Internal Revenue Bulletin:  2008-25 

June 23, 2008 

REG-106897-08

Notice of Proposed Rulemaking Qualified Nonpersonal Use Vehicles


AGENCY:

Internal Revenue Service (IRS), Treasury.

ACTION:

Notice of proposed rulemaking.

SUMMARY:

This document contains proposed regulations relating to qualified nonpersonal use vehicles as defined in section 274(i). Qualified nonpersonal use vehicles are excepted from the substantiation requirements of section 274(d)(4) that apply to listed property as defined in section 280F(d)(4). These proposed regulations would add clearly marked public safety officer vehicles as a new type of qualified nonpersonal use vehicle. These proposed regulations would affect employers that provide their employees with qualified nonpersonal use vehicles and the employees who use such vehicles.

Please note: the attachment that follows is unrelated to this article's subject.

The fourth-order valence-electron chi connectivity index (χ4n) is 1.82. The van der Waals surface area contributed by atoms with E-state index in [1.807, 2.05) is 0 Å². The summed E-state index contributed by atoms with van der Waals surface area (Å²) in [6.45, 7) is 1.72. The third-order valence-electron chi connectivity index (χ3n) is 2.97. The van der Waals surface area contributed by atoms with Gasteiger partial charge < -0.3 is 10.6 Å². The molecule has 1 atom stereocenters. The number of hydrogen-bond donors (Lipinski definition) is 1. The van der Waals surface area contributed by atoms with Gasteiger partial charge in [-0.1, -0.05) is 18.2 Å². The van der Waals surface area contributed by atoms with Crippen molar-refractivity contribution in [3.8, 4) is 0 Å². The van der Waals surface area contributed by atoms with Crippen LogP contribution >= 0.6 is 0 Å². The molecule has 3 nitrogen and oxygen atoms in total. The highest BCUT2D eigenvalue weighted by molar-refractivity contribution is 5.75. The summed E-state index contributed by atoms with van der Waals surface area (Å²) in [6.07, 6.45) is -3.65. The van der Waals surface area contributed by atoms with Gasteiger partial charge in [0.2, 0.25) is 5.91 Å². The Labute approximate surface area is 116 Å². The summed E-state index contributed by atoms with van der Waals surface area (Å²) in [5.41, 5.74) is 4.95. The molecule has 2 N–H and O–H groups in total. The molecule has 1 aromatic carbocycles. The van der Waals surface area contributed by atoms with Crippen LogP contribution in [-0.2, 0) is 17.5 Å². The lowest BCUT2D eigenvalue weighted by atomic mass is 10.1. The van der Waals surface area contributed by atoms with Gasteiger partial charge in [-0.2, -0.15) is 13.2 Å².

DATES:

Written or electronic comments and requests for a public hearing must be received by September 8, 2008.

ADDRESSES:

Send submissions to: CC:PA:LPD:PR (REG-106897-08), Room 5203, Internal Revenue Service, P.O. Box 7604, Ben Franklin Station, Washington, DC 20044. Submissions may be hand-delivered between the hours of 8:00 a.m. and 4 p.m. to CC:PA:LPD:PR (REG-106897-08), Courier’s Desk, Internal Revenue Service, 1111 Constitution Avenue, NW, Washington, DC. Additionally, taxpayers may submit electronic comments directly via the Federal eRulemaking Portal at www.regulations.gov (IRS REG-106897-08).

FOR FURTHER INFORMATION CONTACT:

Concerning the proposed regulations, Don Parkinson or Selvan Boominathan at (202) 622-6040; concerning the submission of comments or requests for a hearing, Kelly Banks at (202) 622-3628 (not toll-free numbers).

SUPPLEMENTARY INFORMATION:

Background